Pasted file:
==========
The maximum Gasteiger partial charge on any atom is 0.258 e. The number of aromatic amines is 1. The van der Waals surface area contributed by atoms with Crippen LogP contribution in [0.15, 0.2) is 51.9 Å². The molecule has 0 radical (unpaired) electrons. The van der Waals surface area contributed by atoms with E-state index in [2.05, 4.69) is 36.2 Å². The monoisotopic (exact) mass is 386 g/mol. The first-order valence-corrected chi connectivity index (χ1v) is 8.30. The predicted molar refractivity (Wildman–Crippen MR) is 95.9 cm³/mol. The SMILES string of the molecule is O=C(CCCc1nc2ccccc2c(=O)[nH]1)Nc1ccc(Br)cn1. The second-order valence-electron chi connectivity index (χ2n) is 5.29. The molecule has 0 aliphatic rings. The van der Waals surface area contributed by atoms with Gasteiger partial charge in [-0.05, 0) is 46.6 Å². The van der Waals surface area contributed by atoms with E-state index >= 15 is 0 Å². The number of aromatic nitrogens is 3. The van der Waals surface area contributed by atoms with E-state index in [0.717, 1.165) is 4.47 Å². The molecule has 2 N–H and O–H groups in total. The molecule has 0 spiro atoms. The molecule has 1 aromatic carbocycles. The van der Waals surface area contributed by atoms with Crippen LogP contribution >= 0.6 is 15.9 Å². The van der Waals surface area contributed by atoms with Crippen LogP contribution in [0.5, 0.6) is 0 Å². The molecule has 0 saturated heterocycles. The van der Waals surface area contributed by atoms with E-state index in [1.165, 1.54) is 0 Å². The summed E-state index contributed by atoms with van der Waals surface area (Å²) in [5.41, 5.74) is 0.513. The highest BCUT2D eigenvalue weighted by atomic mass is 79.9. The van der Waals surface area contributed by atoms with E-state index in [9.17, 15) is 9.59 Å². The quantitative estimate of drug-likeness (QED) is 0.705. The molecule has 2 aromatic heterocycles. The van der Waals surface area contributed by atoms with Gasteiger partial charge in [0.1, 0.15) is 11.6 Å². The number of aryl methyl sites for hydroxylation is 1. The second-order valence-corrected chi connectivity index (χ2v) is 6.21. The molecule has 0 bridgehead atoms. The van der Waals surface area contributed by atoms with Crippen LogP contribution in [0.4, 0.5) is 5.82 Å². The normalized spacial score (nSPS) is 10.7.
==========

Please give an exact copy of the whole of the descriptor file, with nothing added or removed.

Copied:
The maximum Gasteiger partial charge on any atom is 0.258 e. The number of aromatic amines is 1. The van der Waals surface area contributed by atoms with Crippen LogP contribution in [0.15, 0.2) is 51.9 Å². The molecule has 0 radical (unpaired) electrons. The van der Waals surface area contributed by atoms with E-state index in [2.05, 4.69) is 36.2 Å². The monoisotopic (exact) mass is 386 g/mol. The first-order valence-corrected chi connectivity index (χ1v) is 8.30. The predicted molar refractivity (Wildman–Crippen MR) is 95.9 cm³/mol. The SMILES string of the molecule is O=C(CCCc1nc2ccccc2c(=O)[nH]1)Nc1ccc(Br)cn1. The second-order valence-electron chi connectivity index (χ2n) is 5.29. The molecule has 0 aliphatic rings. The van der Waals surface area contributed by atoms with Gasteiger partial charge in [-0.05, 0) is 46.6 Å². The van der Waals surface area contributed by atoms with E-state index >= 15 is 0 Å². The number of aromatic nitrogens is 3. The van der Waals surface area contributed by atoms with E-state index in [0.717, 1.165) is 4.47 Å². The molecule has 2 N–H and O–H groups in total. The molecule has 0 spiro atoms. The molecule has 1 aromatic carbocycles. The van der Waals surface area contributed by atoms with Crippen LogP contribution >= 0.6 is 15.9 Å². The van der Waals surface area contributed by atoms with Crippen LogP contribution in [0.5, 0.6) is 0 Å². The molecule has 0 saturated heterocycles. The van der Waals surface area contributed by atoms with E-state index in [1.165, 1.54) is 0 Å². The summed E-state index contributed by atoms with van der Waals surface area (Å²) in [5.41, 5.74) is 0.513. The highest BCUT2D eigenvalue weighted by atomic mass is 79.9. The van der Waals surface area contributed by atoms with E-state index in [9.17, 15) is 9.59 Å². The quantitative estimate of drug-likeness (QED) is 0.705. The molecule has 2 aromatic heterocycles. The van der Waals surface area contributed by atoms with Gasteiger partial charge in [0.1, 0.15) is 11.6 Å². The number of aryl methyl sites for hydroxylation is 1. The second-order valence-corrected chi connectivity index (χ2v) is 6.21. The molecule has 0 bridgehead atoms. The van der Waals surface area contributed by atoms with Crippen LogP contribution in [0.4, 0.5) is 5.82 Å². The normalized spacial score (nSPS) is 10.7.